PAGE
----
In his latest ‘class of 2018’ post, Dave Norman takes stock of the many hats he was wearing in February, including race organiser, managing the opening of a new running shop, and as a runner.
The month of February is always a pretty manic month for me, but this year more so than usual. Many of you reading this will be aware that I organise the Trafford 10k, a race that I first started organising way back in 1999.
When I first took on the task of organising the race, it was a very low key event with 100 or so runners from the local area taking part, but each year it’s got bigger and better and now attracts runners from every county in the UK and internationals from all over Europe.
This hasn’t happened by accident, a huge amount of hard work has gone in promoting and developing the race each year, and February is now always a huge juggling act balancing full-time work, organising the race and my own training.
This year was always going to be even more of a challenge. I started a new job in January working for Run North West, as the buyer and store manager for their first retail store, and it was decided that the opening date for the store would be nine days before the Trafford 10k.
Two weeks before the shop was due to open, we had an empty building with no fixtures and fittings, no stock ordered and still needed to interview for staff. This was going to be a tough few weeks!
Finding the balance
Balancing the demands of training, working, family life and other things that are important to us is one of the biggest challenges for a runner.
When there are so many demands on our time and energy, it is inevitable that something will have to give. This might be sleep, it might be taking time to cook and eat well, it might be spending less time with your family and friends or less time training.
In my case, it ended up being a combination of all of the above!
I’d seen great progress with my training and racing throughout December and January, and I was keen to keep that momentum going, but I knew it was going to be very difficult given the circumstances.
You are never too old to learn
One of the things I think had made a massive difference in my progression over the last two months was an improvement in lifestyle.
I’d been sleeping really well, eating better than I’d ever eaten before and foam rolling on a daily basis. These were all things I’d paid little attention to previously, even at my best, and I was surprised just how much better I felt by focussing on this attention to detail.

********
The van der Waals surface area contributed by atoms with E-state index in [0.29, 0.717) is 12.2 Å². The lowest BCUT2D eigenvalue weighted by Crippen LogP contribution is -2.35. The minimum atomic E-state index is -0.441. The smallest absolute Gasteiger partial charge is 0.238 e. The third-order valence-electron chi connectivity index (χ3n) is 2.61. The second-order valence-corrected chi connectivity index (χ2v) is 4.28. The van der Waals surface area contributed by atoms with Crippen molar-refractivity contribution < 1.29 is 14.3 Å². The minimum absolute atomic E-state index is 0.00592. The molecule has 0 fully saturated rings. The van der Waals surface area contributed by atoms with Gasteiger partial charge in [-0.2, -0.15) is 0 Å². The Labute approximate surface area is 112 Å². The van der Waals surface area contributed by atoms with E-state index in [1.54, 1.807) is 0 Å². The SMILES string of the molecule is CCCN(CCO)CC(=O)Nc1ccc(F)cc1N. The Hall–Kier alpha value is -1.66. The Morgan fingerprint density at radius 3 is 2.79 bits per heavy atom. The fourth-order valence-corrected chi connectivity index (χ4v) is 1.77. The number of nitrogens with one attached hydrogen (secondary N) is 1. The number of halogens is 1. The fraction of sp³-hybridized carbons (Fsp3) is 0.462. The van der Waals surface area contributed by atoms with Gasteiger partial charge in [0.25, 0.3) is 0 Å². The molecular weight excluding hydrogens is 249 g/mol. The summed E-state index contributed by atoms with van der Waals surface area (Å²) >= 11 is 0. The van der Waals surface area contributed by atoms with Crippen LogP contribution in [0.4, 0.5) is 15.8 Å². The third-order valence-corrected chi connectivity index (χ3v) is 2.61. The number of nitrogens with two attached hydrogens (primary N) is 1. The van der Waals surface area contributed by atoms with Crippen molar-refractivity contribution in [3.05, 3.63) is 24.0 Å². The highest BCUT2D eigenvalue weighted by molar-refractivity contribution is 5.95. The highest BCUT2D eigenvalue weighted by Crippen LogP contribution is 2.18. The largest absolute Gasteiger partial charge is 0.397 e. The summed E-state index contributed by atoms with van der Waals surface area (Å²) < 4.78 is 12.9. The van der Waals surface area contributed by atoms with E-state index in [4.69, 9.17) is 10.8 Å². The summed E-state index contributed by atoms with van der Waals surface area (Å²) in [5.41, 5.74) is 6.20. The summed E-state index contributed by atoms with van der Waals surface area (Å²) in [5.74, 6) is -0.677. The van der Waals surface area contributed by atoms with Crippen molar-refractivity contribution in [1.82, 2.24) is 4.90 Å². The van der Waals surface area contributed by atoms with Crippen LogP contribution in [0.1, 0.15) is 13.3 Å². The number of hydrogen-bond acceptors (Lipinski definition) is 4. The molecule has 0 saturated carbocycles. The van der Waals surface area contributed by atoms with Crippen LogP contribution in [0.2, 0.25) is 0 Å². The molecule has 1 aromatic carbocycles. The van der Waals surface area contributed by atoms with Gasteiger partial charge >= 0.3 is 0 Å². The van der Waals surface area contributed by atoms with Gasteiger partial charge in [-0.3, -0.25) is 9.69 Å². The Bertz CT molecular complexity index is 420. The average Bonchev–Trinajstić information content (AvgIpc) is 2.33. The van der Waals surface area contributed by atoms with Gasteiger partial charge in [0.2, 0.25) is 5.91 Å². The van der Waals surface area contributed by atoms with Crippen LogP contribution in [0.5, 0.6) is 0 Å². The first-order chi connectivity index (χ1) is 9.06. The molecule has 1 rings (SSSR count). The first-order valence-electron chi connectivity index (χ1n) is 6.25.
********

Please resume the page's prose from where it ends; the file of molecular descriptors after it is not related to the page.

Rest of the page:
It left me wondering whether I could have some faster PBs if I’d paid a bit more attention to these things when I was running at my best!
My recent racing
I took part in three races in February. First up was the final race in the Manchester Cross Country League. It was a very late decision to take part as I had planned to run the Armagh 5k five days later, however, Armagh was looking very unlikely due to the timing of the shop opening.
The great thing about the League this winter has been tracking my progress on my return from injury. Having finished 26th and 13th in the previous two matches, I was keen to get myself into the top 10. Although I finished 7th, I was hugely frustrated after falling heavily on lap 2 while clear in 5th place and only losing 5th place in the closing stages.
It felt strange to come away with my best position of the season and feel the most frustrated I’ve felt all season, but as you get fitter, your standards and expectations definitely go up!
It was one day later when it became apparent I would actually be able to go to Armagh. I hadn’t raced on the roads since tearing my calf in September, apart from a 17:11 parkrun in November when my fitness was at an all-time low, so I was feeling rather apprehensive.
Most of my cross country races had been outside 6 minutes per mile pace and here I was going to attempt to run faster than 5 minutes per mile!
It didn’t help that I’d been working around the clock to make sure everything was in place with both the shop and the race to allow me to travel and I hadn’t run a step for two whole days. I was also feeling run down and like a big dose of the flu was about to hit me, however having a day to relax in the hotel before the race did my body the world of good and really sorted me out.
I was therefore pretty pleased with my time of 15:25, especially as I finished feeling like there was a lot more in the tank and gave me the belief that when I line up there next year in the V40 age group, I could potentially run sub 15 minutes again.
The best race of all
Onto the National, which is always a special race for me as I haven’t missed one since 1997. I finished in 156th place which I didn’t feel was a reflection of current fitness, but was a good reflection of how running had taken a bit of a step down the priority list over the previous two weeks.
It only served to highlight further just how important sleep, diet and consistent training are because all three had been impacted by the previous week or two.
As it so happened, this year’s Trafford 10k never even happened! A spell of freak weather meant that we had to cancel the race, which was incredibly disappointing after a lot of hard work.
Things are starting to settle down now and my aim for the next few weeks is to return to where I was a few weeks ago. Consistent training, good quality sleeping routine, taking the time to prepare fresh home cooked food as much as possible and have a healthy balance between work, training, and other commitments.
The key to this will be time management and planning and preparation.
Thanks for reading.
Dave Norman is part of the ‘fast runners: class of 2018’ and this year will share his running journey every month. You can find out more about Dave here and further information on the ‘class of 2018’ can be found here.